programming musings
09 Jul 2020

this is shakespeare

this-is-shakespeare.jpg

This Is Shakespeare: How to Read the World’s Greatest Playwright by Emma Smith

Emma Smith's tour through some of Shakespeare plays was a really interesting read. Her main thesis is that Shakespeare rarely provides answers, he just asks questions and plagues his plays with ambiguity: that's why every age finds works so modern, the key to their eternal relevance. We pick the interpretation that suits our times best, the genious being, of course, in writing something so malleable and covering so many facets of human experience.

One of the ways of being this wide is by a paucity of stage directions. For instance, in the final monologue of The taming of the shrew, there's no indication about the attitude and body language of Kate while she delivers her surrender, so one can imagine her kneeling and make it the misoginistic piece, or standing with a sneer, a stalwart of feminism (when i am feeling cynic, i suspect that Shakespeare was just being lazy, and the meaning was so obvious to everyone at the time, that no directions were needed).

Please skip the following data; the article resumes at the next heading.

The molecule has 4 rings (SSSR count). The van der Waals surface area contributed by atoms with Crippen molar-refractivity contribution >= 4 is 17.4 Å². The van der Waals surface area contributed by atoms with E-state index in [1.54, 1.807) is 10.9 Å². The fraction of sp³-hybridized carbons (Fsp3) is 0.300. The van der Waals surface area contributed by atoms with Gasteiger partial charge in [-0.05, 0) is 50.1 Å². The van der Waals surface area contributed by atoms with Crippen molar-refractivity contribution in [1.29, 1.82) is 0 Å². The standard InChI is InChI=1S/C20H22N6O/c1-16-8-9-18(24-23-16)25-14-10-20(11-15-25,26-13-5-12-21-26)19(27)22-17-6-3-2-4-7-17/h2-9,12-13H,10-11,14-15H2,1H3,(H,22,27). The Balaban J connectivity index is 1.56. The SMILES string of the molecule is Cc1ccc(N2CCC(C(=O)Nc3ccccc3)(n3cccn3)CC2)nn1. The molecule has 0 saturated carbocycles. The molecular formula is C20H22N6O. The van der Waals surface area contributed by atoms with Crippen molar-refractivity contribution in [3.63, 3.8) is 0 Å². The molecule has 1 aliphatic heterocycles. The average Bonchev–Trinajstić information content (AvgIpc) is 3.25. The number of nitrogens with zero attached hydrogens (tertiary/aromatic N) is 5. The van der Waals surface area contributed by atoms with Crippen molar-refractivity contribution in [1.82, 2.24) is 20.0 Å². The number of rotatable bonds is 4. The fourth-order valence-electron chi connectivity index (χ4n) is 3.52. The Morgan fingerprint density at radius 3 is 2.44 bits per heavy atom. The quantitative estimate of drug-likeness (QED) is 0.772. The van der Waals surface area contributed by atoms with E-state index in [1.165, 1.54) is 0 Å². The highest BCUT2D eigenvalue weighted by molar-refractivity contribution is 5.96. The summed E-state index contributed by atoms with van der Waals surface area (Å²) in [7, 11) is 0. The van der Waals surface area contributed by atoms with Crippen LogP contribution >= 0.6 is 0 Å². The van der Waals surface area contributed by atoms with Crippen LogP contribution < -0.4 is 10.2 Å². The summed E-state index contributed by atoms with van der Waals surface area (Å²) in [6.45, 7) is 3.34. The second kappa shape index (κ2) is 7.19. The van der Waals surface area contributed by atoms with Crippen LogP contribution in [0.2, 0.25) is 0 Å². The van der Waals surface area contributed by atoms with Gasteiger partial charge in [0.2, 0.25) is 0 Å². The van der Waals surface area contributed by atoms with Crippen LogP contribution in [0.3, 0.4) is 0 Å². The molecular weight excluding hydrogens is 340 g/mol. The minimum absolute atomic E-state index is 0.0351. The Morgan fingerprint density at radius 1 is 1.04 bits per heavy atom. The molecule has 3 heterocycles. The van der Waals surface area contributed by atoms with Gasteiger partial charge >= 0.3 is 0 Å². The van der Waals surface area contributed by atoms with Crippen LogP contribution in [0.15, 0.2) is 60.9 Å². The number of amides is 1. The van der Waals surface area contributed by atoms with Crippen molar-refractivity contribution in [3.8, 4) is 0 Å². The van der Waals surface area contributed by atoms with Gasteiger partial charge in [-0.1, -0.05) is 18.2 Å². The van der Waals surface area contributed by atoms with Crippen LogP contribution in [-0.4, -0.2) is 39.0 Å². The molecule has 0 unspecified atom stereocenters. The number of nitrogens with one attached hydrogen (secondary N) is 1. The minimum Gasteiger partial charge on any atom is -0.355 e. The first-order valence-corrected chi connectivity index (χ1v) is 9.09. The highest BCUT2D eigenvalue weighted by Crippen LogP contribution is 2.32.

Another funny example is discovering how A midsummer's night dream, our children and Christmas favourite, can very easily be read in a rather more lewd way.

I was also a bit surprised by how often Shakespeare reused and adapted plays and histories by other authors, most of them now forgotten. His genious here was of course writting them better and twisting their plots almost invariably to improve them; but it's funny to imagine what would have become of him in modern times, where the social media crowd would have immediatedly cried wolf, pointing their fingers to the plagiarist (and god knows what else) and asking to #CancelShakespeare.

Anyway, a very entertaining and highly recommended book!

Tags: books
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